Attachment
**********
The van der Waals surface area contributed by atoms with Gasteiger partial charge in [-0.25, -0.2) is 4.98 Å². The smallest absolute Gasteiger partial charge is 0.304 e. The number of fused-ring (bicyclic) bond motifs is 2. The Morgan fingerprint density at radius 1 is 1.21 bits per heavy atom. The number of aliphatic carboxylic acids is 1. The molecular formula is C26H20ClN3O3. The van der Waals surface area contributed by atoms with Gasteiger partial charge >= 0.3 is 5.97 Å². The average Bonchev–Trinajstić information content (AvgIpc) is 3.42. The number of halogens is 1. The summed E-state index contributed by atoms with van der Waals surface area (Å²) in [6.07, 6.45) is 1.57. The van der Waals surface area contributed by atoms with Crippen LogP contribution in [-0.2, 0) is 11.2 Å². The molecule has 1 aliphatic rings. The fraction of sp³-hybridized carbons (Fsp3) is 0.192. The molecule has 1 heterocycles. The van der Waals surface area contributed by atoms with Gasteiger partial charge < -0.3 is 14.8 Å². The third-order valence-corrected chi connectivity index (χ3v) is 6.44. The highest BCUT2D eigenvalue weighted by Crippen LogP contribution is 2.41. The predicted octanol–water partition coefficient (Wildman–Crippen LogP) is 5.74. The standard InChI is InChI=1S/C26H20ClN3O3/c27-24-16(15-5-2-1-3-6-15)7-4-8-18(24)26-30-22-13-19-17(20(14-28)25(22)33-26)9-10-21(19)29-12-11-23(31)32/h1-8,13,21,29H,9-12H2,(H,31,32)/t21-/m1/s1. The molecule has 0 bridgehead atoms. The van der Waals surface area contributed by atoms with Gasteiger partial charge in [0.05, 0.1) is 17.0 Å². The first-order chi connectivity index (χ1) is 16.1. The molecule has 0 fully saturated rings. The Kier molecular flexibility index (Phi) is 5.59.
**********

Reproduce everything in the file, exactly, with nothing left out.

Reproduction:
The van der Waals surface area contributed by atoms with Gasteiger partial charge in [-0.25, -0.2) is 4.98 Å². The smallest absolute Gasteiger partial charge is 0.304 e. The number of fused-ring (bicyclic) bond motifs is 2. The Morgan fingerprint density at radius 1 is 1.21 bits per heavy atom. The number of aliphatic carboxylic acids is 1. The molecular formula is C26H20ClN3O3. The van der Waals surface area contributed by atoms with Gasteiger partial charge >= 0.3 is 5.97 Å². The average Bonchev–Trinajstić information content (AvgIpc) is 3.42. The number of halogens is 1. The summed E-state index contributed by atoms with van der Waals surface area (Å²) in [6.07, 6.45) is 1.57. The van der Waals surface area contributed by atoms with Crippen LogP contribution in [-0.2, 0) is 11.2 Å². The molecule has 1 aliphatic rings. The fraction of sp³-hybridized carbons (Fsp3) is 0.192. The molecule has 1 heterocycles. The van der Waals surface area contributed by atoms with Gasteiger partial charge < -0.3 is 14.8 Å². The third-order valence-corrected chi connectivity index (χ3v) is 6.44. The highest BCUT2D eigenvalue weighted by Crippen LogP contribution is 2.41. The predicted octanol–water partition coefficient (Wildman–Crippen LogP) is 5.74. The standard InChI is InChI=1S/C26H20ClN3O3/c27-24-16(15-5-2-1-3-6-15)7-4-8-18(24)26-30-22-13-19-17(20(14-28)25(22)33-26)9-10-21(19)29-12-11-23(31)32/h1-8,13,21,29H,9-12H2,(H,31,32)/t21-/m1/s1. The molecule has 0 bridgehead atoms. The van der Waals surface area contributed by atoms with Gasteiger partial charge in [0.05, 0.1) is 17.0 Å². The first-order chi connectivity index (χ1) is 16.1. The molecule has 0 fully saturated rings. The Kier molecular flexibility index (Phi) is 5.59.